BY MIKEL WEISSER
After years of struggle Arizona will finally have cannabis testing. Now what?
June 7, 2019, at approximately 2pm, supposedly Governor Doug Ducey made a quick call to Sen David Gowan (R-LD14). He thanked Gowan for his efforts at the Capitol and signed Gowan’s bill, SB1494, concluding a seven-year ordeal over testing in AZ’s medical marijuana industry.
Starting November 1, 2020, all cannabis products sold within the state’s medical marijuana program must be tested for health and safety issues, such as mold, mildew, pesticides and residual solvents in concentrates products. How SB1494 got passed has already been the topic of multiple articles here and elsewhere.
This round, Arizona Cannabis Monthly hopes to fill in some blanks, answer some questions, learn a bit about how Arizona ended up with SB1494 after years of stifled efforts, how cannabis testing works, who actually does the testing and what you need to know as a patient or as dispensary staff.
Long Road to Safety
“Pssst! Try smoking this. Don’t ask what’s in it, but it should be OK.”
Though mankind has supposedly been harvesting cannabis for more than ten thousand years records of using it medicinally go back four thousand years, and America included it in our pharmacopeia of medications well before the Civil War, by the time California created the country’s first medical marijuana program in 1996, cannabis had been federally illegal for nearly sixty years.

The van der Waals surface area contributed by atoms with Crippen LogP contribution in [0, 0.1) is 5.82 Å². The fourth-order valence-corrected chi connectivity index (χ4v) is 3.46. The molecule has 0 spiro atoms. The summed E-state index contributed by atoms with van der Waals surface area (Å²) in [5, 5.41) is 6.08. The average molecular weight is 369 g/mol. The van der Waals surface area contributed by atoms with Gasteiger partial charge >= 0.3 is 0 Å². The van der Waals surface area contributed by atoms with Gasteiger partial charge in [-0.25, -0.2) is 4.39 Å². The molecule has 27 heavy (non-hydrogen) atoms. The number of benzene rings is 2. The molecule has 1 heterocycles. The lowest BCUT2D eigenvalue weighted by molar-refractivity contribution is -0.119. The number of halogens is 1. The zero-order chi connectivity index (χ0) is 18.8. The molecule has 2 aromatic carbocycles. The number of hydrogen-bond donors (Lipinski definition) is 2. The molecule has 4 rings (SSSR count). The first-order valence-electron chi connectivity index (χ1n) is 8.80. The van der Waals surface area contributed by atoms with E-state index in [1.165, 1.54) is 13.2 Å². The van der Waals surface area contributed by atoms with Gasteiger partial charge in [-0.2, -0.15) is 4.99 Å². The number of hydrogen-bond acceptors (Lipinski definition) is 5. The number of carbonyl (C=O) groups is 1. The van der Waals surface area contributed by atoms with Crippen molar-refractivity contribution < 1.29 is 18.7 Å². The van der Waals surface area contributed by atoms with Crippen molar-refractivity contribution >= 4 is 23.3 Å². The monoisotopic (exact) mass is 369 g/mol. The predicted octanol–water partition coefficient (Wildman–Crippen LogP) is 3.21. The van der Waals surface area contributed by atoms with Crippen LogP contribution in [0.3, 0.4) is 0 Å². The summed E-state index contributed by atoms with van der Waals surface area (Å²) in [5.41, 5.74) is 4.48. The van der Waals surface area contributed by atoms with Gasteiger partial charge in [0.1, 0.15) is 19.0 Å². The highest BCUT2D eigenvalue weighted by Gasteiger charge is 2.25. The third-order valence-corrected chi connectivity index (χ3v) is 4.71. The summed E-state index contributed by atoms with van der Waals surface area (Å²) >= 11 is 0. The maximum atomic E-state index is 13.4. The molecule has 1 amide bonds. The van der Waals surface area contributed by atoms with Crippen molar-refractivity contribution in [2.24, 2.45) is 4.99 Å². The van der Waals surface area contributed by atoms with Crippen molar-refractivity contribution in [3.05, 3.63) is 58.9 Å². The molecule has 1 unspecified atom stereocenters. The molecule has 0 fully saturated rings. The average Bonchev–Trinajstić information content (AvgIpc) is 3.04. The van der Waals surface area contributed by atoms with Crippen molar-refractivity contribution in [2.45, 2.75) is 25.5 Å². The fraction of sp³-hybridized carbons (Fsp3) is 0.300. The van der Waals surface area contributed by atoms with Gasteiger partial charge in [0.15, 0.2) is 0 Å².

For decades cannabis consumers got what they got and that was that. Brick weed so dry it shattered, moldy oldy stuff that smelled like a leaky basement. Rampant pesticide-use and minimal sanitary standards were the norm on “Murder Mountain” when half of America was smoking Humboldt. The underground economy never seemed to care much about health and safety standards.
Stalling progress even further, the original California model was not a uniform statewide system, but a welter of conflicting city and county ordinances that still plague the Golden State. When Arizona finally succeeded in passing AMMA in 2010 it was only the 13th state to do so and the science of cannabis testing was still in its infancy.
Canna-haters like then-governor Jan Brewer and her AG Tom Horne were combing every possible angle they could think of to hobble the program. Fearing an insistence on testing regulations would delay the program, possibly indefinitely, then-DHS director Dr. Will Humble omitted it from the program.
Not Waiting for the Technology to Catch Up
“Given the state of technology at the time,” Humble explained in 2017, “We couldn’t delay the program to wait for the testing technology or the testing companies of the time to catch up. The expertise wasn’t here, and we might not have ever had those companies in Arizona for all we knew.”
In late 2014, once the program was comparatively secure, Humble put together a reform package for the program that included a recommendation to develop testing protocols. With Steve Cottrell’s AZ Med Testing now up and running, other industry leaders proposed testing provisions as part of a multi-part reform Humble was working on. Instead, incoming the governor, Ducey, was loathe to be associated with marijuana in any way. Instead, Ducey ordered a freeze on all agencies’ regulations. This meant the legislature was the only way to get testing regulations in place: By law.
Hemp Opens the Door
Progress remained delayed until 2017, when Sen Sonny Borrelli (R-LD5) took a 3rd swing at hemp reform. Knowing hemp would need to be tested for THC potency, Mikel Weisser with AZ-NORML, and Dr Hope Jones, then with C4 Labs, approached Borrelli to help the senator establish testing standards for industrial hemp. As a result, Borrelli agreed to sponsor a bill for medical cannabis testing the following session.